With an overwhelming amount of tools available today, it can be a difficult task finding the best ones, especially if you are unfamiliar with working from home. Here I present to you a summary of my 5 favourite tools for remote working, all of which are available for free.
Of course, I can't go into all the details of what these fantastic apps can offer, but I hope this will give you an overview to help you choose the right applications for your business.
Free and Premium Plans Compared
Slack is a collaborative workspace hub. Within Slack, you can message co-workers, send files, screenshots and videos, make notes to yourself and more. Slack offers integration with many other applications, including Google Drive, Office 365 and Trello.
Reach different audiences via channels; for instance, you could create a separate channel for each project or department in your organisation, to ensure that your announcements go out to the right groups of people.
One limitation of the free plan is that it only stores up to 10k of message history, so once you reach this limit you will find that you no longer have access to older messages. Also, video calling is restricted to 1-2-1 meetings. However, with the paid versions you have access to an unlimited message archive, group calls and increased security.
Google Drive is my favourite file management application. It's a convenient way to quickly backup files and share documents with others.
Google Drive is also integrated with Docs, Sheets and Slides: the Google equivalent of Word, Excel and PowerPoint respectively. Create a document directly from Drive and you have instant access to all the main tools and features you'd expect from Microsoft Office, in the cloud.
Need to share large files? No more sending big attachments via email! Simply upload the file to Drive, generate a shareable link and send it to those who require access. You can control who has access to the file (specific people or anyone with the link) and what permissions they have (whether they can view, comment or edit).
The free version of Google Drive offers a generous 15GB of storage, but additional space of up to 30TB can be purchased for a monthly fee.
Google Drive also features a desktop application which allows you to easily sync files on your computer with Drive, making backing up of files effortless.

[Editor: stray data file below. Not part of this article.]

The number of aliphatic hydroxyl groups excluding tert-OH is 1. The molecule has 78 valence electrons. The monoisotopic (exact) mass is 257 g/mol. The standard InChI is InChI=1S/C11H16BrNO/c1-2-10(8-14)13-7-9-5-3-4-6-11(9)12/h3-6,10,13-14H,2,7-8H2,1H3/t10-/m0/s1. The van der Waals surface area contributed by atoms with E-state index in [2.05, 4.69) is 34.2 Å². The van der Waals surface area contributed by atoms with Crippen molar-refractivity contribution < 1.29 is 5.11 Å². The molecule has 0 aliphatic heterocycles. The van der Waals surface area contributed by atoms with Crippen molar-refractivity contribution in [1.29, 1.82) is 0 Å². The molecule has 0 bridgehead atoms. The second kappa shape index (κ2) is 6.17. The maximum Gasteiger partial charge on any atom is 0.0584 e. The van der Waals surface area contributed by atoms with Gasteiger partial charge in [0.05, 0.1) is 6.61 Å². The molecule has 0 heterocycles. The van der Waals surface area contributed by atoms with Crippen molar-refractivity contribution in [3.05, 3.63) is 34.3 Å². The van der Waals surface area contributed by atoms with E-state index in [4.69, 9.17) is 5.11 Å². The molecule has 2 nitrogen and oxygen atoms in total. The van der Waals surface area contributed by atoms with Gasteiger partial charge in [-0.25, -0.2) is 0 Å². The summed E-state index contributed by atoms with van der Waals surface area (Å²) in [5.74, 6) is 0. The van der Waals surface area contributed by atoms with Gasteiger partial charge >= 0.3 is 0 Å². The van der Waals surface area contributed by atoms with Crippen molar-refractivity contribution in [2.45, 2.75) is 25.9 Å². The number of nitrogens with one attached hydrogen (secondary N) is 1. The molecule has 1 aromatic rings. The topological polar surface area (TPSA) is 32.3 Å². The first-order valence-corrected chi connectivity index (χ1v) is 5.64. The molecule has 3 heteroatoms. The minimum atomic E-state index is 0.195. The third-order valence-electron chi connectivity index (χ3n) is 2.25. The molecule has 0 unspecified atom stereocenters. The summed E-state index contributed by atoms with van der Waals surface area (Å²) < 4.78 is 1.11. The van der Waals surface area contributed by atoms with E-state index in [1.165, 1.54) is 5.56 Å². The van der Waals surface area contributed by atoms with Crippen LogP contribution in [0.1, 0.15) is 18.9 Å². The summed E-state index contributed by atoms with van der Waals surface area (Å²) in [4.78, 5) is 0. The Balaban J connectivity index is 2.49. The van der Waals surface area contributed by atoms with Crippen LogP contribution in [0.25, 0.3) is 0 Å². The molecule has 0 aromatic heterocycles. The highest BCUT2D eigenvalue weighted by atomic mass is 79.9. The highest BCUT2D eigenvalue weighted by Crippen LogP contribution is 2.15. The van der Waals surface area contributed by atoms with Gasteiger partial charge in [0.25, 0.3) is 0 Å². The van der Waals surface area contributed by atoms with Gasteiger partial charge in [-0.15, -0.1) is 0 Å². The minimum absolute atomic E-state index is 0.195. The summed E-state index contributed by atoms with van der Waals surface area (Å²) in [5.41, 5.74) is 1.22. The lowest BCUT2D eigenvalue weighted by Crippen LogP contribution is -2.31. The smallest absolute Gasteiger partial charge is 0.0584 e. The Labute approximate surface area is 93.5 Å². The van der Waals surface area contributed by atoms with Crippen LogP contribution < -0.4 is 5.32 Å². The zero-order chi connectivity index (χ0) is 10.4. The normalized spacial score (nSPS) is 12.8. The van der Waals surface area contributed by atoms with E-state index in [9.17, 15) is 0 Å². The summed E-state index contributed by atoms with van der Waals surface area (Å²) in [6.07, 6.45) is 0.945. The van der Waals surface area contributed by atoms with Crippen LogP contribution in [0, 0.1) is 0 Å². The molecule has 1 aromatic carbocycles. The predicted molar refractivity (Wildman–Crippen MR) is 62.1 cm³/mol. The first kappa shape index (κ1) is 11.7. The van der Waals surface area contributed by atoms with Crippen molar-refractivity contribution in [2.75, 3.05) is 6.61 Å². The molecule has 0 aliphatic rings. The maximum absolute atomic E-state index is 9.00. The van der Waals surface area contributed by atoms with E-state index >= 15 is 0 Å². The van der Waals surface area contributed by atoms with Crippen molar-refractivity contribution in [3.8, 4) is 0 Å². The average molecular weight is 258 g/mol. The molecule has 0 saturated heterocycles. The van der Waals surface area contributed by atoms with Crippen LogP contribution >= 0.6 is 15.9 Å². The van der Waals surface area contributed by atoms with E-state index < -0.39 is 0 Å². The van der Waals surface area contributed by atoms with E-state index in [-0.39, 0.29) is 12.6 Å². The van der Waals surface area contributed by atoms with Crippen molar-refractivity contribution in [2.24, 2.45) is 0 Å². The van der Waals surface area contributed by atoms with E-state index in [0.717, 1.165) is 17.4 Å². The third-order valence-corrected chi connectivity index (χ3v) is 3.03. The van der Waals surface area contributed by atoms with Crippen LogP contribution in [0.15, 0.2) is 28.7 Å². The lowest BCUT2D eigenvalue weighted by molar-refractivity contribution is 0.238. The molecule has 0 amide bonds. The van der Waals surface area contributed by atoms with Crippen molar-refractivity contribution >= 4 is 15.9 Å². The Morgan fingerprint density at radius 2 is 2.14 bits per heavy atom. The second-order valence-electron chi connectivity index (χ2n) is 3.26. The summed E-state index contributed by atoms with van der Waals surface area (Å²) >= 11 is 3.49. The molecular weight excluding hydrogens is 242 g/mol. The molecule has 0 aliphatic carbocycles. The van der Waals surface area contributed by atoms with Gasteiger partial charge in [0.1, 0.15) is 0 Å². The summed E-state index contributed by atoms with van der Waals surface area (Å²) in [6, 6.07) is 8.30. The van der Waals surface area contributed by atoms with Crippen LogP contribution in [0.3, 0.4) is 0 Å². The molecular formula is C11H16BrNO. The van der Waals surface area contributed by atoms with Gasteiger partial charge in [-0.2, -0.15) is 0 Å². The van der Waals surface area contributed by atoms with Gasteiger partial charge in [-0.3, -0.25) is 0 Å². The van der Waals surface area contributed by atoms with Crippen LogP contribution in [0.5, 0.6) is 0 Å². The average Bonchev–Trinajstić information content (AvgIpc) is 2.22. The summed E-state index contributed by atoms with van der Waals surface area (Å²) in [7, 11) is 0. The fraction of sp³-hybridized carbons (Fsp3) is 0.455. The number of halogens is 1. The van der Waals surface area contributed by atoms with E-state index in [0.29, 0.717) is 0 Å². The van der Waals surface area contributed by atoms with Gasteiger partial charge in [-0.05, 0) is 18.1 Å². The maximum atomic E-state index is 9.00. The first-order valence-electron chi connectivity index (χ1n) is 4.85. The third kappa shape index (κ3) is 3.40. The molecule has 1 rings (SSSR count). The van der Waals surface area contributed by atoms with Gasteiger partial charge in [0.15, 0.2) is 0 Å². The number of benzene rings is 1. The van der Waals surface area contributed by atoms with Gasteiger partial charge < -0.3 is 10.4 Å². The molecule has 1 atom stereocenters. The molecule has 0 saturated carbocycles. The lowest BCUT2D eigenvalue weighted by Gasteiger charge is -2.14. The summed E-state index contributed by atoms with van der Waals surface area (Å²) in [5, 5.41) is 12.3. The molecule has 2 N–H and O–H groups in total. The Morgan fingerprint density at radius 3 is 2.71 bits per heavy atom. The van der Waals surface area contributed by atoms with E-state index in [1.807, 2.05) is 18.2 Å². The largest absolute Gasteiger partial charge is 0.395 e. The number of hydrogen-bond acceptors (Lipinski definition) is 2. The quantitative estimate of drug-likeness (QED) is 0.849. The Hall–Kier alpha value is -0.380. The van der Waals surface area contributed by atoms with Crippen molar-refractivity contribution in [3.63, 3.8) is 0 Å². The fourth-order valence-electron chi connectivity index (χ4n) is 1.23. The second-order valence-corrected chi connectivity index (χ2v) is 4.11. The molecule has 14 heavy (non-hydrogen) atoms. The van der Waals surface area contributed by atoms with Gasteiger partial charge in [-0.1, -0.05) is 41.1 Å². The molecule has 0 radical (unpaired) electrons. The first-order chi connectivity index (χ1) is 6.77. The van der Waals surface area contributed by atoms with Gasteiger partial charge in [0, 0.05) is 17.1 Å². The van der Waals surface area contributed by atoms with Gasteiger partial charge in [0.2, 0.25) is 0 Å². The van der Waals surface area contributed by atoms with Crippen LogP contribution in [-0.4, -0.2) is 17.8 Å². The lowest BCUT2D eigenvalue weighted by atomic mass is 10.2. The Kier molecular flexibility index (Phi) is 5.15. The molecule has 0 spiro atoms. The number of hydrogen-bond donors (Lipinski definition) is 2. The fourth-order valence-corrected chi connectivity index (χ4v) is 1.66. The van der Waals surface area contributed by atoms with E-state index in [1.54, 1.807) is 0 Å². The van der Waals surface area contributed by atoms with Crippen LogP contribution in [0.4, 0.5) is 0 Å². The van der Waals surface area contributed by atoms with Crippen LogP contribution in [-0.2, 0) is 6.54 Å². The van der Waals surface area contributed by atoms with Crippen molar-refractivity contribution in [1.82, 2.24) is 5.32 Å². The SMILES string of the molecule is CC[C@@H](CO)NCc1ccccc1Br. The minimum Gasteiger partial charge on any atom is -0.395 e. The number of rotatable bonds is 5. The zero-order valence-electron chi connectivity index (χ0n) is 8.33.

If you need a simple file hosting solution, Dropbox is for you. Like Google Drive, you can store and share your files with Dropbox. If you install the app on your computer you can access and sync your files directly from your desktop.
Dropbox includes a useful Transfer feature – which you can use to send large files of up to 100MB. The recipient does not need to have a Dropbox account.
Dropbox Basic (free) features 2GB of storage, but you can upgrade to one of the Business plans which provides from 5TB to unlimited storage, according to your needs.
Trello by Atlassian is a very handy project management tool. Create one board per project. Within each board, you can create lists (e.g. To Do, Doing, Done) and drag & drop cards (tasks) between the lists, great for tracking the progress of a project. Trello can be used for both team projects and individual projects.
With the free version you can create unlimited (personal) boards, lists and cards, so there are no restrictions on how much you can use the application.
The software can be extended with "Power-Ups" – adding extra functionality such as calendars, automation and integration with many other apps.
The paid versions allow you to attach files of up to 250MB, more Power-Ups, increased security and a greater level of automation.
Last on my list of favourite tools is Zoom. Undoubtedly, it's the most popular conference calling software. On the free plan, Zoom offers unlimited calling time for 1-2-1 meetings, and 40 minutes for meetings with more than two participants (up to 100 participants). With a paid plan, you have access to unlimited time on group meetings, cloud storage for recordings, and optional add-ons (such as webinars).
Zoom also features a plugin that allows you to quickly schedule meetings directly from your Outlook meeting invitation!
Due to its recent rise in popularity, Zoom meetings have been subject to the phenomenon of “Zoombombing”, with meetings being joined by uninvited attendees.
Here are a few precautions you can take to prevent mishaps:
- Don't share the meeting link publicly. Instead, use a system for attendees to register their interest before the event (for example, via Eventbrite). Then you can vet the list and choose with whom to share the link
- Enable the Waiting Room feature so you have control over who is admitted into the meeting
- Enable passwords on meetings. Without a password, it is possible to enter a meeting simply by knowing the meeting ID
- Don't share sensitive information via a Zoom call
- Restrict screen sharing to the host only
- Disable "join before host"
So that was a quick rundown of my chosen tools, I hope you found it useful. You can also check out my article 6 Tips to Survive Remote Working.